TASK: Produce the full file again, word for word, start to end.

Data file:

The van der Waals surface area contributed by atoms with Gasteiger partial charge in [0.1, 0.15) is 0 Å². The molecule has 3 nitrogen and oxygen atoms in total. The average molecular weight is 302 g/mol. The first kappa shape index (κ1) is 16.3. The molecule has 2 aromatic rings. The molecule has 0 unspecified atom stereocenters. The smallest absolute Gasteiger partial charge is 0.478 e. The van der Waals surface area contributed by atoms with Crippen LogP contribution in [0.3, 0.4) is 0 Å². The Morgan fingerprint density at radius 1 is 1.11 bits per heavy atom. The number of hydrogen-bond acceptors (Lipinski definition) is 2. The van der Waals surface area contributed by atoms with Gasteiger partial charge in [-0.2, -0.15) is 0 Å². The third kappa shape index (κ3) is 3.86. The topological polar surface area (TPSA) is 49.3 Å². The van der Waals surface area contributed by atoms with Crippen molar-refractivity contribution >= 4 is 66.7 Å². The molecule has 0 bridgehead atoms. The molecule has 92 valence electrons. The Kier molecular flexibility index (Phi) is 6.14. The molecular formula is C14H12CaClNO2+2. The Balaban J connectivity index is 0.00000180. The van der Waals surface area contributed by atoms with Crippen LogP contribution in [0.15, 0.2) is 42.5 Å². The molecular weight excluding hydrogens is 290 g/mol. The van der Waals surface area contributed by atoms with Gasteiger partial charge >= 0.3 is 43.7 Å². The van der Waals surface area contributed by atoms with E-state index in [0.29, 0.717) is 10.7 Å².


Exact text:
The van der Waals surface area contributed by atoms with Gasteiger partial charge in [0.1, 0.15) is 0 Å². The molecule has 3 nitrogen and oxygen atoms in total. The average molecular weight is 302 g/mol. The first kappa shape index (κ1) is 16.3. The molecule has 2 aromatic rings. The molecule has 0 unspecified atom stereocenters. The smallest absolute Gasteiger partial charge is 0.478 e. The van der Waals surface area contributed by atoms with Crippen LogP contribution in [0.3, 0.4) is 0 Å². The Morgan fingerprint density at radius 1 is 1.11 bits per heavy atom. The number of hydrogen-bond acceptors (Lipinski definition) is 2. The van der Waals surface area contributed by atoms with Gasteiger partial charge in [-0.2, -0.15) is 0 Å². The third kappa shape index (κ3) is 3.86. The topological polar surface area (TPSA) is 49.3 Å². The van der Waals surface area contributed by atoms with Crippen molar-refractivity contribution >= 4 is 66.7 Å². The molecule has 0 bridgehead atoms. The molecule has 92 valence electrons. The Kier molecular flexibility index (Phi) is 6.14. The molecular formula is C14H12CaClNO2+2. The Balaban J connectivity index is 0.00000180. The van der Waals surface area contributed by atoms with Crippen LogP contribution in [0.15, 0.2) is 42.5 Å². The molecular weight excluding hydrogens is 290 g/mol. The van der Waals surface area contributed by atoms with Gasteiger partial charge >= 0.3 is 43.7 Å². The van der Waals surface area contributed by atoms with E-state index in [0.29, 0.717) is 10.7 Å².